Contact: College of Humanities & Social Science Undergraduate Admissions Office
Phone: +44 (0)131 650 3565
For several decades the Middle East has been at the forefront of world events. These programmes provide a unique opportunity to learn the region’s languages and develop a better understanding of its politics, faith, history, literature and law.
Studying Arabic will introduce you to a fascinating region that opens the door to the intellectual heritage of Islam. Those studying Persian will be introduced to the culture and history of Persia/Iran. Students will have the opportunity to study a full range of material from pre-Islamic poetry and Islamic philosophy to modern literature and media.
Experienced language instructors will teach a combination of lectures, tutorials and language classes.
You will be assessed by a combination of exams and coursework, including essays, exercises, presentations and oral language examinations. You will also complete a dissertation in your final year.
The Middle East is one of the UK’s major trading partners so there is a high demand for graduates who speak Arabic or Persian. The degree programmes will also prepare you for careers in the Diplomatic Service, the Civil Service or non-government organisations. Graduates also enter teaching, the media or continue with postgraduate study.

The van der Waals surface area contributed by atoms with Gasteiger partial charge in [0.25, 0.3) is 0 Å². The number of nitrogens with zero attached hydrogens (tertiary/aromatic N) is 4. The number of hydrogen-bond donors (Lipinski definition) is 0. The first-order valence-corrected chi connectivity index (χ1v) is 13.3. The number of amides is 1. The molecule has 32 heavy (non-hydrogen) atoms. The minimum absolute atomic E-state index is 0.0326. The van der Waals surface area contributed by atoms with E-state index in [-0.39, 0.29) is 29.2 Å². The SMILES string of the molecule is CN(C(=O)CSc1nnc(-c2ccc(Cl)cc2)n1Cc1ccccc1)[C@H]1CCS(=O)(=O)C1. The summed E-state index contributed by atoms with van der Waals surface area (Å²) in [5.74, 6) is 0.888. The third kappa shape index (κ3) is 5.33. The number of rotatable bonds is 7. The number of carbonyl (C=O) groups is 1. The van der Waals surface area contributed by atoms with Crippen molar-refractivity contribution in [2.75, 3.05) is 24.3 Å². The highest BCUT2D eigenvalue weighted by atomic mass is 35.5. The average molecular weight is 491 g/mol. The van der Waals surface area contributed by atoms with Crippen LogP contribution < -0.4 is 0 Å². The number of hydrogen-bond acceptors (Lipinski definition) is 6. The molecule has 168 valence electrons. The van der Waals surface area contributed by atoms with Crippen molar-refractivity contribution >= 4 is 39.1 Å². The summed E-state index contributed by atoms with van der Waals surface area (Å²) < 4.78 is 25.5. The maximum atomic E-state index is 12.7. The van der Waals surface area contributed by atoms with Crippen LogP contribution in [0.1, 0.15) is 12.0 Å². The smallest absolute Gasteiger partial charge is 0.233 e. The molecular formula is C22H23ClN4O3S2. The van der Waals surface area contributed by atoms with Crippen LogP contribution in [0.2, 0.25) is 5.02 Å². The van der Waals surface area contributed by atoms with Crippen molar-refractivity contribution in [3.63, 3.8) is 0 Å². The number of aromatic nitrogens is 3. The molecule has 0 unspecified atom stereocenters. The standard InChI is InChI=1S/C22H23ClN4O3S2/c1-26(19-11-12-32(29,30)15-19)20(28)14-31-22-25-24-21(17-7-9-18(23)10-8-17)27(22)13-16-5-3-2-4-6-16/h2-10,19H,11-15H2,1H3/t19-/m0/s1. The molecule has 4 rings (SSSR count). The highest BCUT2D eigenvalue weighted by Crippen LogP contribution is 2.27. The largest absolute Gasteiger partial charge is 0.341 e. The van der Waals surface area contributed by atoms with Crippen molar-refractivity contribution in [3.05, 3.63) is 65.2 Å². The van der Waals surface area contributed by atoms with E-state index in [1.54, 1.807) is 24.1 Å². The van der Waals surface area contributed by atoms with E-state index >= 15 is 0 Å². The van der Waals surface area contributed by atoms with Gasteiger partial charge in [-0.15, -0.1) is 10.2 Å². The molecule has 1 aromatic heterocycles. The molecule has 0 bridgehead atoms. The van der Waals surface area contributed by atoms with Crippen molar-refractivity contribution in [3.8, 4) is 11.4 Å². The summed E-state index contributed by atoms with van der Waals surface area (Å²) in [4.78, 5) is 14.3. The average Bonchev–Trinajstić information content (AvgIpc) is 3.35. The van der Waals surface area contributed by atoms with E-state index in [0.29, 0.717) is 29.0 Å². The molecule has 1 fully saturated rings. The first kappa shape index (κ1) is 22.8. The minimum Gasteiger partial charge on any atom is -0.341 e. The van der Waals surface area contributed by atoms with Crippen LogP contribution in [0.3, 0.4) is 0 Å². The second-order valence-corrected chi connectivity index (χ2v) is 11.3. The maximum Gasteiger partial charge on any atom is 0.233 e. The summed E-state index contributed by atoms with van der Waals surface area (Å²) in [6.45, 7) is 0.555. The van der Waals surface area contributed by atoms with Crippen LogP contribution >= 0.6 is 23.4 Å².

Classes will take place within the School of Literatures, Languages and Cultures, located within the University’s Central Area. You will have full access to the University’s computer facilities and libraries, which contain specialist resources and a collection of Islamic manuscripts.
Opportunities to study abroad are available in this subject area.
Studying Arabic at Edinburgh has been a wonderfully enriching and challenging experience over the past four years. I have never once regretted taking this course. Arabic seems to attract an interesting and unusual mix of people, which makes for a lively, entertaining atmosphere. At Honours level, class sizes also tend to be small, which enables a closely-knit bonding among the students, as well as a more personalised and detailed approach to tackling issues in lectures. Besides, it is worth studying at the department purely on account of the staff, who are excellent. The opportunity of spending several months abroad in an Arabic-speaking country is a particularly worthwhile element of the course, serving to contextualise the theory in practice and to give a better overview of Arabic language and culture.
This article was published on Jun 29, 2012